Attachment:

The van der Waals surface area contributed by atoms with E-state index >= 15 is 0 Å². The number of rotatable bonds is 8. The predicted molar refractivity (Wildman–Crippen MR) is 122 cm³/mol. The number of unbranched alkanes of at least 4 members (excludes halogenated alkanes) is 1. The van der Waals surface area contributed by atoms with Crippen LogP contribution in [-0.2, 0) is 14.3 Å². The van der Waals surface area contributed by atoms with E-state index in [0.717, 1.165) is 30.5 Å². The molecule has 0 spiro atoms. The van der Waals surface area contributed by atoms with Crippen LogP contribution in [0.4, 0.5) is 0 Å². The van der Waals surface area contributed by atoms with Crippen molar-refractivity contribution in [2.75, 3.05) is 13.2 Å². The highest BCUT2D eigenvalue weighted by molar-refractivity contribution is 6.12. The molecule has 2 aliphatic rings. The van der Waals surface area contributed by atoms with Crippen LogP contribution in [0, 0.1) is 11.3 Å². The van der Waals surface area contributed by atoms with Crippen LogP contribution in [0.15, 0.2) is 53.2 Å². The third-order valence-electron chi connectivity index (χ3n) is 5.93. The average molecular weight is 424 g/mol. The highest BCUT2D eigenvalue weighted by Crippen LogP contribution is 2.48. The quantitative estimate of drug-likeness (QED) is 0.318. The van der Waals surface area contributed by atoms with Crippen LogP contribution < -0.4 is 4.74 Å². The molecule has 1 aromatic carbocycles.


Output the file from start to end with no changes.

The van der Waals surface area contributed by atoms with E-state index >= 15 is 0 Å². The number of rotatable bonds is 8. The predicted molar refractivity (Wildman–Crippen MR) is 122 cm³/mol. The number of unbranched alkanes of at least 4 members (excludes halogenated alkanes) is 1. The van der Waals surface area contributed by atoms with Crippen LogP contribution in [-0.2, 0) is 14.3 Å². The van der Waals surface area contributed by atoms with E-state index in [0.717, 1.165) is 30.5 Å². The molecule has 0 spiro atoms. The van der Waals surface area contributed by atoms with Crippen LogP contribution in [0.4, 0.5) is 0 Å². The van der Waals surface area contributed by atoms with Crippen molar-refractivity contribution in [2.75, 3.05) is 13.2 Å². The highest BCUT2D eigenvalue weighted by molar-refractivity contribution is 6.12. The molecule has 2 aliphatic rings. The van der Waals surface area contributed by atoms with Crippen LogP contribution in [0, 0.1) is 11.3 Å². The van der Waals surface area contributed by atoms with Crippen LogP contribution in [0.15, 0.2) is 53.2 Å². The third-order valence-electron chi connectivity index (χ3n) is 5.93. The average molecular weight is 424 g/mol. The highest BCUT2D eigenvalue weighted by Crippen LogP contribution is 2.48. The quantitative estimate of drug-likeness (QED) is 0.318. The van der Waals surface area contributed by atoms with Crippen LogP contribution < -0.4 is 4.74 Å². The molecule has 1 aromatic carbocycles.